2­ For jacketed cable, strip the outer jacket using the Template (Figure 1) as a guide and use the jacket stripping tool. (This has a red handle and a wire cutter. Use the 1.3mm cavity.) Use the same tool with the .4 mm cavity to remove the white tubing. On the template, the section marked “Buffer” is the white tubing.

3­ Using the buffer stripping tool (No­ NIK), precisely strip the buffered fiber to the length on the Template. Use a brush to remove debris from the tool. A clogged tool may break the fiber. Leave the yellow Kevlar strands as shown.
4­ Slowly insert the fiber into the connector until it comes out of the other end. A slight rotation of the connector will help. (Figure 2)
5­ Pull the fiber back out.


6­ Slide the protection sleeve over the ferrule.
7­ Carefully inject the epoxy into the back of the connector until it appears on the face of the ferrule. Apply a drop of epoxy to the threads of the connector before screwing on the rear nut. Re­insert the fiber into the connector. (Figure 3)
8­ Insert the connector into the plastic assembly fixture (which may be red or black) and holding it firmly screw the rear nut onto the connector, capturing the Kevlar strength members in the threads. Remove the assembly fixture. Be careful not to break the fiber. (Figure 4)
NOTE: ­Clean any epoxy from the side of the ferrule with lint free tissue and alcohol. ­Wash epoxy from your hands, immediately.

9­ Put the connector with the protective sleeve into one of the oven holes for 5 minutes at 100 o . Let it cool; then remove the protection sleeve.

10­ Holding the cleaving tool (in plastic tube) with the trigger upwards, slowly insert the ferrule with its protruding fiber into the slot of the cleaving tool. Insert the connector until the ferrule end face stops against the stop screw.(Figure 5) ­Release the connector and gently press the trigger to cleave the fiber. ­Remove the connector from the tool. ­Safely dispose of excess cleaved fiber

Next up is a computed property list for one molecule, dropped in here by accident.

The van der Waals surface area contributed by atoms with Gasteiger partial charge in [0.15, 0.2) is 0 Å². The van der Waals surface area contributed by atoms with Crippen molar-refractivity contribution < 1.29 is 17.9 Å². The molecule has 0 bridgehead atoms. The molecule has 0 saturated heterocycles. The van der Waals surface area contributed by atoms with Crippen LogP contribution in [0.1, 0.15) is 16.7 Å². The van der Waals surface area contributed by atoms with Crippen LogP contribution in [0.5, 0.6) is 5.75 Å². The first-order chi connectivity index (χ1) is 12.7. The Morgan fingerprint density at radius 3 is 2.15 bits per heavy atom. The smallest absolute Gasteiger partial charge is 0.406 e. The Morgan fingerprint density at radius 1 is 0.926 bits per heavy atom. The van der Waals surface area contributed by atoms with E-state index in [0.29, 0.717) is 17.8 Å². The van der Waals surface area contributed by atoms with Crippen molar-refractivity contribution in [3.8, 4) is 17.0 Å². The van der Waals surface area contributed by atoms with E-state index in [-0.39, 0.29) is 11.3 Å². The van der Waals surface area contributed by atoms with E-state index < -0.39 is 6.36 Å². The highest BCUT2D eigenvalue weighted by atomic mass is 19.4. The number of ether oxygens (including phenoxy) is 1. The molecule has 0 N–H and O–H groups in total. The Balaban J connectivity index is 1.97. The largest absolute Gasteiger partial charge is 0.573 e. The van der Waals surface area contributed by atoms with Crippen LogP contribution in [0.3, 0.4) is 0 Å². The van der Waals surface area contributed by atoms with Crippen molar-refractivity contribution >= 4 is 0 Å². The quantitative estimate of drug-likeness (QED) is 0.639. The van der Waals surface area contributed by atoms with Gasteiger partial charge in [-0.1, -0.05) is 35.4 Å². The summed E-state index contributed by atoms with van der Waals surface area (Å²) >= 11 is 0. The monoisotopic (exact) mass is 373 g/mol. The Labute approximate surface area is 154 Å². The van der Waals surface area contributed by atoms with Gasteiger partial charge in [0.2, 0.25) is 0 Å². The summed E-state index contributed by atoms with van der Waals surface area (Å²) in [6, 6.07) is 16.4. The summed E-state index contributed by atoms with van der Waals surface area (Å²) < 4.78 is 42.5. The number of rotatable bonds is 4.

11­ Insert the connector into the polishing tool. Using the glass plate mount a sheet of BLACK lapping film. Put a few drops of water on the film. Perform 10 figure “8” motions over the entire length of the
lapping film. (Figure 6) Virtually no pressure should be applied to the tool at the beginning of this step.

Gently clean the contact with a lint­free tissue and alcohol between each polishing step.

12­ Mount a sheet of GREEN lapping film and perform at least 15 to 20 figure “8” motions over the entire length of the lapping film.

13­ Slide the boot up until it fits securely over the rear nut.

14­ Remove the connector from the polishing tool and carefully clean the ferrule with lint­free tissue and alcohol. Make sure that it is dry. Use the Video Fiber Microscope (or a 100X microscope) to inspect the quality of the polish. No scratches or cracks should be visible. (Figure 7)
NOTE: DO NOT put a wet connector into the Video Fiber Microscope.

NOTE: If you use a 100X microscope, store it in a closed position when not in use. This will insure longer battery life.